more than just product acceptance, and a need to address defect prevention emerged. Hence the quality control department evolved, in charge of which was a “quality control manager”, with responsibility for the inspection services and quality control engineering. In the 1920’s statistical theory began to be applied effectively to quality control, and in 1924 Shewhart made the first sketch of a modern control chart. His work was later developed by Deming and the early work of Shewhart, Deming, Dodge and Romig constitutes much of what today comprises the theory of statistical process control (SPC). However, there was little use of these techniques in manufacturing companies until the late 1940’s. At that time, Japan’s industrial system was virtually destroyed, and it had a reputation for cheap imitation products and an illiterate workforce. The Japanese recognised these problems and set about solving them with the help of some notable quality gurus – Juran, Deming and Feigenbaum. In the early 1950’s, quality management practices developed rapidly in Japanese plants, and become a major theme in Japanese management philosophy, such that, by 1960, quality control and management had become a national preoccupation. By the late 1960’s/early 1970’s Japan’s imports into the USA and Europe increased significantly, due to its cheaper, higher quality products, compared to the Western counterparts.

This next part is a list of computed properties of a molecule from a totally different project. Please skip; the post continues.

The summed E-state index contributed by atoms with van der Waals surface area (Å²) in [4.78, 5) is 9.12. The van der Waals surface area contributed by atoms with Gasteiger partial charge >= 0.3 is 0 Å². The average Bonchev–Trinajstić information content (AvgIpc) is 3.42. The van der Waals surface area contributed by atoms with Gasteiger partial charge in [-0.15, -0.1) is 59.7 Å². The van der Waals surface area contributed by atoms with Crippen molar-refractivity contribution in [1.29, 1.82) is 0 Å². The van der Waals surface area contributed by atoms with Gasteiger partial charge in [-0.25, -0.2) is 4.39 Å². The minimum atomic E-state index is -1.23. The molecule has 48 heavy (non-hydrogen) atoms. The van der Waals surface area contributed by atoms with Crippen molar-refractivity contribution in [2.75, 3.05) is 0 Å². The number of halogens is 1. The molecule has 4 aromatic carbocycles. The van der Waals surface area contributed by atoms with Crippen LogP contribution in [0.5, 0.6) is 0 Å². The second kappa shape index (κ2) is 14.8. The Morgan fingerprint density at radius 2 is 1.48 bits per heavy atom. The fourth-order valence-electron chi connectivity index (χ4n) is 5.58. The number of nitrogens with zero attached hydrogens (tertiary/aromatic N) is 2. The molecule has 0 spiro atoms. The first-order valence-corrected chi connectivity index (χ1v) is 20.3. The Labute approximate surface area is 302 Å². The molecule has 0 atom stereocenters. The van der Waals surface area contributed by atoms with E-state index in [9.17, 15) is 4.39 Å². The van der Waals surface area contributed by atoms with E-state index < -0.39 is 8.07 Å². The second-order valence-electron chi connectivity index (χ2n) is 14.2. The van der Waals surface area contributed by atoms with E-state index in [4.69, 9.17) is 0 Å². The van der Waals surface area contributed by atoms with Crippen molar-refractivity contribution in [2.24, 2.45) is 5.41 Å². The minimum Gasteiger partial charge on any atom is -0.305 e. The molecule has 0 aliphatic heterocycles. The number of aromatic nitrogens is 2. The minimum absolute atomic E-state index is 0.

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- Fall '19
- Management, Quality management system, European Foundation for Quality Management